Our kids aren’t perfect. We love them more than anything, but also know all too well that they can sometimes be little pains in the asses. That being said, being a teacher is a feat of enormous patience, that requires superhuman skills and saintly levels of kindness. Teachers have a tough job, for sure, and are human and subject to favoritism amongst those they teach. It would be naive to think they don’t have favorites. However, the difficult thing is when your kid is clearly not one of them, and is therefore getting the short end of the ruler.

In more extreme cases, your child may even be being singled out, shamed or picked on by a less than stellar teacher. As parents, we must balance that fine line between being advocates for our kids and not overstepping the boundaries. Being clear and truthful to ourselves about our own child’s behaviour requires a certain level of self awareness and the ability to admit their faults and therefore our own. If it is clear to you, that your child is, in fact, being treated unfairly, here are 5 suggestions for a solution.

1.

Talk to your child about what is really going on. Empower them, to see if they can solve the problem for themselves. Ideally, if you can help them find a solution, an important lesson in problem solving and proactivity has occurred. Of course, this is dependent on certain variables, including the age of the child and the severity of the situation. But the best case scenario is if the kid can turn it around for themselves.

2.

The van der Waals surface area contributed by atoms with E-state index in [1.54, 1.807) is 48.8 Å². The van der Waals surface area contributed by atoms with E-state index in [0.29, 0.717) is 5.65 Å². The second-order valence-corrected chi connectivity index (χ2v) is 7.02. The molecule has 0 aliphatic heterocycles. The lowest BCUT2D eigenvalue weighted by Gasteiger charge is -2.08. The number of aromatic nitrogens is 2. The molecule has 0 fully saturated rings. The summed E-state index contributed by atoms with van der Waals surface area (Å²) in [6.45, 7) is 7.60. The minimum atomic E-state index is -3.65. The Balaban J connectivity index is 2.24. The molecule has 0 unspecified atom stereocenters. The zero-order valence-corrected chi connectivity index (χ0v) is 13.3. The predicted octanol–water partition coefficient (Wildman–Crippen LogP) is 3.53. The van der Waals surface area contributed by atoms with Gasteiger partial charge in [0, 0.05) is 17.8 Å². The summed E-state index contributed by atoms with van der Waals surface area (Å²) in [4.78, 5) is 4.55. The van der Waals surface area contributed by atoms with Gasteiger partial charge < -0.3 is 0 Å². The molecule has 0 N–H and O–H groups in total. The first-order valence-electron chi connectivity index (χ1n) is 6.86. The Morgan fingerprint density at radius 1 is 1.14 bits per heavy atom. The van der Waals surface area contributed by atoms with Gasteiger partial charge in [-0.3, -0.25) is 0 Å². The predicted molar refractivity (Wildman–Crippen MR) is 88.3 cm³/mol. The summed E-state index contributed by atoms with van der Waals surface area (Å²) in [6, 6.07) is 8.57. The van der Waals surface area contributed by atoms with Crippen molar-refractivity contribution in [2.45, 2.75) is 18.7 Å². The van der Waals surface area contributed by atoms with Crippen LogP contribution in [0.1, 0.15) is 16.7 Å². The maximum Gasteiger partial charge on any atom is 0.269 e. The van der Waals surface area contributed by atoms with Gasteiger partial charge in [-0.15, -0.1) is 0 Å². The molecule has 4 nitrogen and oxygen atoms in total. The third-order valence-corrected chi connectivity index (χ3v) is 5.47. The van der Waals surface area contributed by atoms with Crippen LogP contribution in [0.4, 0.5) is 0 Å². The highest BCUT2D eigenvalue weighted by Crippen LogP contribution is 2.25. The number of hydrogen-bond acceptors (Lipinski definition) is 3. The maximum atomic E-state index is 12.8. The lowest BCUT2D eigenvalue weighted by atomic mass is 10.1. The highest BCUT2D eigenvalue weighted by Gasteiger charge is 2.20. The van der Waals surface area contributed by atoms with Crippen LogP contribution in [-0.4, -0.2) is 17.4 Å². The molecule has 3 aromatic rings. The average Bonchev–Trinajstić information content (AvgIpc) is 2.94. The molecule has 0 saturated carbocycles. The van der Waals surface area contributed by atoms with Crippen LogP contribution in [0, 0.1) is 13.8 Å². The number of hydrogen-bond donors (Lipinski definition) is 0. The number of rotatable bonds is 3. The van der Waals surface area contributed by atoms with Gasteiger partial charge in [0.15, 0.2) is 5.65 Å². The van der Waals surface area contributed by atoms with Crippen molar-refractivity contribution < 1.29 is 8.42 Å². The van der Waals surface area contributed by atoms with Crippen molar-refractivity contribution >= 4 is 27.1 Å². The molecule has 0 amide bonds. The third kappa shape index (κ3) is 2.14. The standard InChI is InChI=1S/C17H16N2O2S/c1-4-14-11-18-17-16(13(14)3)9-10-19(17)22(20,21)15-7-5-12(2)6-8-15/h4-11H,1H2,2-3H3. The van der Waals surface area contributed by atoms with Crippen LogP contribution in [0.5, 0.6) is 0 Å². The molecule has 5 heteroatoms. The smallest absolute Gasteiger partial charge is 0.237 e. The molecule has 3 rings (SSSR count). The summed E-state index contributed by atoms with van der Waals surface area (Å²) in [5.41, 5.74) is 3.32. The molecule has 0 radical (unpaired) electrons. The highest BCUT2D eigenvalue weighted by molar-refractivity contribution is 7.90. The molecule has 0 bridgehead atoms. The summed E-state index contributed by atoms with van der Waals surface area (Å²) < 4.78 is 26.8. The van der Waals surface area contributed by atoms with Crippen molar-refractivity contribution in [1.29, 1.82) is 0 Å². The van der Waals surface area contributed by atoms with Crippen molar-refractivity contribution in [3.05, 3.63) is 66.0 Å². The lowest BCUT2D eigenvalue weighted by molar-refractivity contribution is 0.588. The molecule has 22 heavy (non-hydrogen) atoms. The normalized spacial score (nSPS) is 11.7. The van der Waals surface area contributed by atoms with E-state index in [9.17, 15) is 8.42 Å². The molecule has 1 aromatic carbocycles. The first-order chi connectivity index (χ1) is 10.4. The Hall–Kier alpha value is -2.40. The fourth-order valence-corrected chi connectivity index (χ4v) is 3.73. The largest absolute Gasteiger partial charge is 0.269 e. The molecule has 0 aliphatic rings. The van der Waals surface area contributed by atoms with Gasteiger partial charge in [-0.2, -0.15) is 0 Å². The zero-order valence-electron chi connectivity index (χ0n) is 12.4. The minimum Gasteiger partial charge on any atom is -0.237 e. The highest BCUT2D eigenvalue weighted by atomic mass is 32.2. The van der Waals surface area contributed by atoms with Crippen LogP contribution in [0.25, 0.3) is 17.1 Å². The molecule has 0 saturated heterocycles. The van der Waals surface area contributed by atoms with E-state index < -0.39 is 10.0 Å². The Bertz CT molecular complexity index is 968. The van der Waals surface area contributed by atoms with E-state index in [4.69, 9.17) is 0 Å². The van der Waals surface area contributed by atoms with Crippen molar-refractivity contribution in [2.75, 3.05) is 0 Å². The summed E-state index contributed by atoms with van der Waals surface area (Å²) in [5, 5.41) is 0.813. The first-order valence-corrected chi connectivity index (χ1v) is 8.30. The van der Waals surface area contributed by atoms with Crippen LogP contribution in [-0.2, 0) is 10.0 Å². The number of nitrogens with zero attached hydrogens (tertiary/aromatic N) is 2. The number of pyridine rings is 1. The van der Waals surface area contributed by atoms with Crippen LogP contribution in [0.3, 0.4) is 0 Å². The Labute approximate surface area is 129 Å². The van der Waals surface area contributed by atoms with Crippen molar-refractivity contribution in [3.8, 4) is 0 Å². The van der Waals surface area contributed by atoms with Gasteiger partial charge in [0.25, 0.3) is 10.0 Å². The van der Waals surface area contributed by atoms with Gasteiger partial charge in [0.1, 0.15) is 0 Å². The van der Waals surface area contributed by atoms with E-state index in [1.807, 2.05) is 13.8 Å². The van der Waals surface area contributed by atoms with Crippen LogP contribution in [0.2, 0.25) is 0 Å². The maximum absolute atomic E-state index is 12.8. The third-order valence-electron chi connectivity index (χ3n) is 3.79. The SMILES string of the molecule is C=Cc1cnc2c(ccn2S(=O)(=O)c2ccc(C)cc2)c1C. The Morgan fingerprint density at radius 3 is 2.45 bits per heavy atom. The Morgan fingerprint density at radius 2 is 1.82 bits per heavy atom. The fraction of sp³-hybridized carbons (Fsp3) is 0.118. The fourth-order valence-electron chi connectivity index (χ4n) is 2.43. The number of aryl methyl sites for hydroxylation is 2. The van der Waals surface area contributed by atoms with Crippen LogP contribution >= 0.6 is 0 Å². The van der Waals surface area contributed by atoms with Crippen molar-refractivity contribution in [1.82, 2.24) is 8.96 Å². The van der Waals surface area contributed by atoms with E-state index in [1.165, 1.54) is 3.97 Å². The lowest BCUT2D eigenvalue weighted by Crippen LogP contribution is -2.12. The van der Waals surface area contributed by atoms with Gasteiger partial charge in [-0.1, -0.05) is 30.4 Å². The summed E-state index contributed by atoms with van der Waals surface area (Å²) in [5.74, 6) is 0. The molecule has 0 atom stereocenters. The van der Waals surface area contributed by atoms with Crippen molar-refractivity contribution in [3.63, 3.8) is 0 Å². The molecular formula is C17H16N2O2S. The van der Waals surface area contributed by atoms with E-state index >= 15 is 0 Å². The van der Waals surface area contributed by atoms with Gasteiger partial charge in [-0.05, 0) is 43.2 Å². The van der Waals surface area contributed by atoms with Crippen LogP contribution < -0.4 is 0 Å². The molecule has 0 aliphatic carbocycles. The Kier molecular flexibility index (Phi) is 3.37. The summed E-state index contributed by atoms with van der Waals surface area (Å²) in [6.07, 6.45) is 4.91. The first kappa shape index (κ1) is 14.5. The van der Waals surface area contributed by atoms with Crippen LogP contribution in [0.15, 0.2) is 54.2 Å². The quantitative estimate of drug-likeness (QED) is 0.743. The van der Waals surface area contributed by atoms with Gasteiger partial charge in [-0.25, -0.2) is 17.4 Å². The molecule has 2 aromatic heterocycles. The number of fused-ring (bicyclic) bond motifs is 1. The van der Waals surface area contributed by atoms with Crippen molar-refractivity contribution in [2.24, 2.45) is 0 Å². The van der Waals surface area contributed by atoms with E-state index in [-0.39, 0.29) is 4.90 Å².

Kill the teacher with kindness. I’m not recommending being phony or inauthentic, but how we make people feel plays an enormous role in how they treat us and by osmosis our children. Go out of your way to acknowledge the hard work they do. Lend a hand by volunteering in the classroom. Go the extra mile to be kind, helpful and available.

3.

Address the problem head on. Set up a meeting. Ask if your child can be present in the meeting as well. Get the issues out on the table. Be tactful, proactive and solution oriented rather than accusatory. At the end of the day, your goal is to make your child’s learning experience the most optimum and beneficial. Keep your emotions in check and try to see their perspective.

4.

Seek outside help. If you feel the communication has broken down to an unproductive state, or that the personality in question is behaving unreasonably, call in the principal, head of school or school counselor. Put things in writing and keep your side of the street clear by behaving with dignity and grace.

5.

Get out or just grin and bear it. If there is no way to transfer classes or exit the situation, let it be a life lesson in learning to manage a less than ideal situation. Conflicts, disagreements and learning to deal with difficult personalities are parts of life. Have an intentional talk with your child about how this teacher is in their life to teach them a lesson in perseverance, in conflict resolution and perspective. Not everyone will like us, and learning to be ok with that in life is an invaluable teaching opportunity. Remembering, that sometimes, people at odds with us, are the best teachers.

 

 

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